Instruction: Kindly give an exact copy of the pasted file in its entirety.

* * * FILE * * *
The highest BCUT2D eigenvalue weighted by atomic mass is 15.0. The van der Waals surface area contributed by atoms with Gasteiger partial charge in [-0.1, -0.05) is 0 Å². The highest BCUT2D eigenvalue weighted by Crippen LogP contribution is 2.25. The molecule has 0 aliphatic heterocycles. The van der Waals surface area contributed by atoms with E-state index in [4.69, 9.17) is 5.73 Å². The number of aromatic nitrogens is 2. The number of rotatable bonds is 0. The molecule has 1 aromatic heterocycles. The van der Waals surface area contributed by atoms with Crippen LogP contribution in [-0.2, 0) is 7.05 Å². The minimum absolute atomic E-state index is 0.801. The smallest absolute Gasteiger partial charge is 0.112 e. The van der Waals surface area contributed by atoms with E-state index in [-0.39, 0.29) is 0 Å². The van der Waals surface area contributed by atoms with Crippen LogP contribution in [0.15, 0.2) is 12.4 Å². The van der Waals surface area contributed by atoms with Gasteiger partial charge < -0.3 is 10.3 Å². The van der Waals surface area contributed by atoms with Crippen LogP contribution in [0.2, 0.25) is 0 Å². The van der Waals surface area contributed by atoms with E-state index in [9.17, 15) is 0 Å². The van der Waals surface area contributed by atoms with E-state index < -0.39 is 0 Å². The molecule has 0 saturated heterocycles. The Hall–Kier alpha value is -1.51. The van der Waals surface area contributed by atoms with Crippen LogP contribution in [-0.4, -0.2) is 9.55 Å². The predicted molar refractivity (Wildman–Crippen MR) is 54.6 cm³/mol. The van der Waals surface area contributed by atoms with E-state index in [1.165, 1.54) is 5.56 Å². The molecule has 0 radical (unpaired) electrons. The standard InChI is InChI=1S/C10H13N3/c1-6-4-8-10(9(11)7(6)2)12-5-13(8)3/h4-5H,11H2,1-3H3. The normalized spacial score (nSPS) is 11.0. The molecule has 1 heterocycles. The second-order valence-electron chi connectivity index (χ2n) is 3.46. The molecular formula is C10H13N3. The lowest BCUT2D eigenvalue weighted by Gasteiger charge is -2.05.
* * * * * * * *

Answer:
The highest BCUT2D eigenvalue weighted by atomic mass is 15.0. The van der Waals surface area contributed by atoms with Gasteiger partial charge in [-0.1, -0.05) is 0 Å². The highest BCUT2D eigenvalue weighted by Crippen LogP contribution is 2.25. The molecule has 0 aliphatic heterocycles. The van der Waals surface area contributed by atoms with E-state index in [4.69, 9.17) is 5.73 Å². The number of aromatic nitrogens is 2. The number of rotatable bonds is 0. The molecule has 1 aromatic heterocycles. The van der Waals surface area contributed by atoms with Crippen LogP contribution in [-0.2, 0) is 7.05 Å². The minimum absolute atomic E-state index is 0.801. The smallest absolute Gasteiger partial charge is 0.112 e. The van der Waals surface area contributed by atoms with E-state index in [-0.39, 0.29) is 0 Å². The van der Waals surface area contributed by atoms with Crippen LogP contribution in [0.15, 0.2) is 12.4 Å². The van der Waals surface area contributed by atoms with Gasteiger partial charge < -0.3 is 10.3 Å². The van der Waals surface area contributed by atoms with Crippen LogP contribution in [0.2, 0.25) is 0 Å². The van der Waals surface area contributed by atoms with E-state index in [9.17, 15) is 0 Å². The van der Waals surface area contributed by atoms with E-state index < -0.39 is 0 Å². The molecule has 0 saturated heterocycles. The Hall–Kier alpha value is -1.51. The van der Waals surface area contributed by atoms with Crippen LogP contribution in [-0.4, -0.2) is 9.55 Å². The predicted molar refractivity (Wildman–Crippen MR) is 54.6 cm³/mol. The van der Waals surface area contributed by atoms with E-state index in [1.165, 1.54) is 5.56 Å². The molecule has 0 radical (unpaired) electrons. The standard InChI is InChI=1S/C10H13N3/c1-6-4-8-10(9(11)7(6)2)12-5-13(8)3/h4-5H,11H2,1-3H3. The normalized spacial score (nSPS) is 11.0. The molecule has 1 heterocycles. The second-order valence-electron chi connectivity index (χ2n) is 3.46. The molecular formula is C10H13N3. The lowest BCUT2D eigenvalue weighted by Gasteiger charge is -2.05.